Nitrous fertilizer one of Saskatchewan’s larges GHG contributors: National Farmers Union |


A report has been released by the National Farmers Union to push farmers to reduce greenhouse gas (GHG) emissions as the province works towards net-zero emissions.

It states that emissions in Saskatchewan are rising steadily.

“This is similar to the national picture of what we see when emissions are going up,” said John Mills with the National Farmers Union.

According to the report, Saskatchewan makes up roughly 40 per cent of the country’s cropland, 20 per cent of the cattle herd and almost 30 per cent of Canada’s GHG emissions from agriculture.

It claimed in the last several decades, nitrogen fertilizer and diesel fuel combustion are the main causes of the spike in emissions.

“Nitrous fertilizer usage increased by a factor of four from 1990 to 2021 and so obviously, when you are increasing the usage that much, you are going to see increasing emissions,” Mills said.

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Mills said that the report was focused on cataloging the emissions that exist but doesn’t point to greener alternatives.

“The goal here was just to make sure we had a common understanding.”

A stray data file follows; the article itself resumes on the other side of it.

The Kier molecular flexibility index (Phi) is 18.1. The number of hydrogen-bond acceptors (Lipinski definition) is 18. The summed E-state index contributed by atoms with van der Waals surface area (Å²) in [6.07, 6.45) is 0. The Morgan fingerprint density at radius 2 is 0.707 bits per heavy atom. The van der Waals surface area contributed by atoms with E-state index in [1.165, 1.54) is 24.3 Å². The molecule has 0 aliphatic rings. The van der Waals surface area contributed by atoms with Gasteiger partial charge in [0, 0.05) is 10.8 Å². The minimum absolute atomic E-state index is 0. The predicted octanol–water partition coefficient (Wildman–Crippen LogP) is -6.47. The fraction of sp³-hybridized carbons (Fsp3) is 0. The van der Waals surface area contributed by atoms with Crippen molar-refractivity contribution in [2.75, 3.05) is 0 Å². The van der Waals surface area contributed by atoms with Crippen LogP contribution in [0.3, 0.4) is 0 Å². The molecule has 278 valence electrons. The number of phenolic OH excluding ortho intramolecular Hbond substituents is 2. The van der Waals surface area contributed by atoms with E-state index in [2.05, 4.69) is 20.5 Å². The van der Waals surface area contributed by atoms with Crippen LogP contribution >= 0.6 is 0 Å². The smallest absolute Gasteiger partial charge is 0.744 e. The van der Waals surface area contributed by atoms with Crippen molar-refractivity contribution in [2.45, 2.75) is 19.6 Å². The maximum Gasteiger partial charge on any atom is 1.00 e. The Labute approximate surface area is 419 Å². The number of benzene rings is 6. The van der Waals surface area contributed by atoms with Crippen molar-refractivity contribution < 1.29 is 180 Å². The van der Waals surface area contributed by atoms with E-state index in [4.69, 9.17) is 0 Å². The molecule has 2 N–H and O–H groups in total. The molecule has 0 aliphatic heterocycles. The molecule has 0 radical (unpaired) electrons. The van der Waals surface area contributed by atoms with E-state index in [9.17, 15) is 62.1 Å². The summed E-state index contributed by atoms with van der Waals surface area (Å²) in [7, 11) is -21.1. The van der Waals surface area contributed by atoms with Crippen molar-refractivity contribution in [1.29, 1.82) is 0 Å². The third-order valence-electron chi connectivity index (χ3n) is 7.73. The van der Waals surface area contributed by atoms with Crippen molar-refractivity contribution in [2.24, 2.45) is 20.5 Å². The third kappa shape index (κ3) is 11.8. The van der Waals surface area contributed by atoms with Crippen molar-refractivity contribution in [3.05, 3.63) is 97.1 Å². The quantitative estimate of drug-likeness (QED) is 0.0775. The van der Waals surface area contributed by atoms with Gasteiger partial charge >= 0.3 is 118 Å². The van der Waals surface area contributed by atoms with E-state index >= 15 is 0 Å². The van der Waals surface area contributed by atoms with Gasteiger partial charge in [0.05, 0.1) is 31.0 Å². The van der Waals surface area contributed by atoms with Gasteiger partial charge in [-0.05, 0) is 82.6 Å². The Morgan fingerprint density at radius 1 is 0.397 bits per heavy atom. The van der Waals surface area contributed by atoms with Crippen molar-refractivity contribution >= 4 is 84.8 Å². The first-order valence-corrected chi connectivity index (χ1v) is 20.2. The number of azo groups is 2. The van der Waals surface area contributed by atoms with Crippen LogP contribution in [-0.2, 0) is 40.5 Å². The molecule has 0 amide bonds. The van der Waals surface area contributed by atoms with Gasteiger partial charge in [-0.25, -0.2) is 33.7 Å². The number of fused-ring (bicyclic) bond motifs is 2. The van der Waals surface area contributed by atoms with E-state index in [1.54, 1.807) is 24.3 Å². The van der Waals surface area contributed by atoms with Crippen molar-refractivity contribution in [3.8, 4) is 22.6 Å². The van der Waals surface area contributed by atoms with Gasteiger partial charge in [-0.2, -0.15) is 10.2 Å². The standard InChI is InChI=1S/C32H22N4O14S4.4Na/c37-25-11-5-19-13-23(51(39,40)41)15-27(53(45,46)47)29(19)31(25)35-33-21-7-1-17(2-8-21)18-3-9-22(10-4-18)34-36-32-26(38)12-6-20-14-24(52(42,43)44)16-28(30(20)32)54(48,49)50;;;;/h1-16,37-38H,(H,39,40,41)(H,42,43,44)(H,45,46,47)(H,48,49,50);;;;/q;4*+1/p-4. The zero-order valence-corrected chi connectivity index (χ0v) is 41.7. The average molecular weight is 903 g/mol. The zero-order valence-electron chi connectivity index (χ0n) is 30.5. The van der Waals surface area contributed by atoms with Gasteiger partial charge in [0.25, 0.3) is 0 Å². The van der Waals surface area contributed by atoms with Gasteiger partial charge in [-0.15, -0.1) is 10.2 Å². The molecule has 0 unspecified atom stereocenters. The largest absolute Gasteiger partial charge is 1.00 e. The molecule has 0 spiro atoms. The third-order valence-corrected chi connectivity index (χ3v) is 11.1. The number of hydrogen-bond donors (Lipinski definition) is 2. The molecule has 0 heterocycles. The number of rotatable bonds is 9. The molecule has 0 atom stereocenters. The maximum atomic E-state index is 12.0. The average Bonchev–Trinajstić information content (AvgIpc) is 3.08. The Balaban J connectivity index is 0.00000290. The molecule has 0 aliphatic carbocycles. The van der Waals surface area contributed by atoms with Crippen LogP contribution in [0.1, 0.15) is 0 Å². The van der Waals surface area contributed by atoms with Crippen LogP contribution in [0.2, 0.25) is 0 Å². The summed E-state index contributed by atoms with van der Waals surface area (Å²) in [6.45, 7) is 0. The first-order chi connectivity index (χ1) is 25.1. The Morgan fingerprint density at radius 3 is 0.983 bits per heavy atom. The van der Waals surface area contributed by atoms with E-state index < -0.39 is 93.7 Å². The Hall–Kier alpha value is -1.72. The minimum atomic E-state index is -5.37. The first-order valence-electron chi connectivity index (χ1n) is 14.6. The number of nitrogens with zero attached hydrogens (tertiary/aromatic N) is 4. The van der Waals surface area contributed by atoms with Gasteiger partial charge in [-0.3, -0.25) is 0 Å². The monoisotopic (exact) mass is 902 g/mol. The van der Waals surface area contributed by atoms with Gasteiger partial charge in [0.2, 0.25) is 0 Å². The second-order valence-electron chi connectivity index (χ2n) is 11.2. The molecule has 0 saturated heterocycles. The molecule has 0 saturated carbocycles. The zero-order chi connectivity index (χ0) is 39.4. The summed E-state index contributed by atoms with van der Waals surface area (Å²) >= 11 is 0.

He noted that Canada has committed to reducing GHG emissions by at least 40 per cent by 2030 and reach net zero by 2050.

“The Government of Canada is going towards a 30 per cent reduction in emissions from nitrogen fertilizer and that is pushing people to look into other alternatives.”

Mills said that if the province is looking to move towards significant reductions in emissions in agriculture, a deep understanding needs to be had of the current issues.

“Agriculture in the Maritimes looks a lot different than agriculture in Saskatchewan, so it’s really important when we are looking at the solutions for where agriculture can address climate change to see how it’s going to look different at provincial levels,” Mills said.

“We need to recognize that we are in a place where those emissions are actually going the wrong direction right now.”

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